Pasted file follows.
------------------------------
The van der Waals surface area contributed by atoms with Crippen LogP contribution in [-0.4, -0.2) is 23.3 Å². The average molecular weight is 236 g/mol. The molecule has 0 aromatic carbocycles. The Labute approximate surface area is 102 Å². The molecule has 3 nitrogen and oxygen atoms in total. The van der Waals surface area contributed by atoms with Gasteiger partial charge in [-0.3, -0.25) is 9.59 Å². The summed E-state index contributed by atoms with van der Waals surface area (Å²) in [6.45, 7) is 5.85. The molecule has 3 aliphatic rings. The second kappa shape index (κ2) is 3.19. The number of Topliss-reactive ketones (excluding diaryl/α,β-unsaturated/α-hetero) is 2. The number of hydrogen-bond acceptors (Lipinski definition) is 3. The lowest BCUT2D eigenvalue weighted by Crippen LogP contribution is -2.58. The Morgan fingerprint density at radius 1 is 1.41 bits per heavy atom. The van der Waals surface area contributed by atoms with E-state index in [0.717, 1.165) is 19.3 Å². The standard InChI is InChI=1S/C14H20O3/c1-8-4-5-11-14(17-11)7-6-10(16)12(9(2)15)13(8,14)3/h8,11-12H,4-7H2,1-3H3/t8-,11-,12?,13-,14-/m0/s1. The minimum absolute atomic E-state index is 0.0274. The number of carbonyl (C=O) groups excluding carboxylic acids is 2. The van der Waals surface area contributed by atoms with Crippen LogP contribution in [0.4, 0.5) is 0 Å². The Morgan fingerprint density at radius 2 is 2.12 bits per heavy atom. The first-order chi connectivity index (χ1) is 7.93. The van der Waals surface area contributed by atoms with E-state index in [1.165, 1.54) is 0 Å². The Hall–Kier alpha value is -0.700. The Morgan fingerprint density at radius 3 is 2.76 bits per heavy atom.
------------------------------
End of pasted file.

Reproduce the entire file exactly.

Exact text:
The van der Waals surface area contributed by atoms with Crippen LogP contribution in [-0.4, -0.2) is 23.3 Å². The average molecular weight is 236 g/mol. The molecule has 0 aromatic carbocycles. The Labute approximate surface area is 102 Å². The molecule has 3 nitrogen and oxygen atoms in total. The van der Waals surface area contributed by atoms with Gasteiger partial charge in [-0.3, -0.25) is 9.59 Å². The summed E-state index contributed by atoms with van der Waals surface area (Å²) in [6.45, 7) is 5.85. The molecule has 3 aliphatic rings. The second kappa shape index (κ2) is 3.19. The number of Topliss-reactive ketones (excluding diaryl/α,β-unsaturated/α-hetero) is 2. The number of hydrogen-bond acceptors (Lipinski definition) is 3. The lowest BCUT2D eigenvalue weighted by Crippen LogP contribution is -2.58. The Morgan fingerprint density at radius 1 is 1.41 bits per heavy atom. The van der Waals surface area contributed by atoms with E-state index in [0.717, 1.165) is 19.3 Å². The standard InChI is InChI=1S/C14H20O3/c1-8-4-5-11-14(17-11)7-6-10(16)12(9(2)15)13(8,14)3/h8,11-12H,4-7H2,1-3H3/t8-,11-,12?,13-,14-/m0/s1. The minimum absolute atomic E-state index is 0.0274. The number of carbonyl (C=O) groups excluding carboxylic acids is 2. The van der Waals surface area contributed by atoms with Crippen LogP contribution in [0.4, 0.5) is 0 Å². The Morgan fingerprint density at radius 2 is 2.12 bits per heavy atom. The first-order chi connectivity index (χ1) is 7.93. The van der Waals surface area contributed by atoms with E-state index in [1.165, 1.54) is 0 Å². The Hall–Kier alpha value is -0.700. The Morgan fingerprint density at radius 3 is 2.76 bits per heavy atom.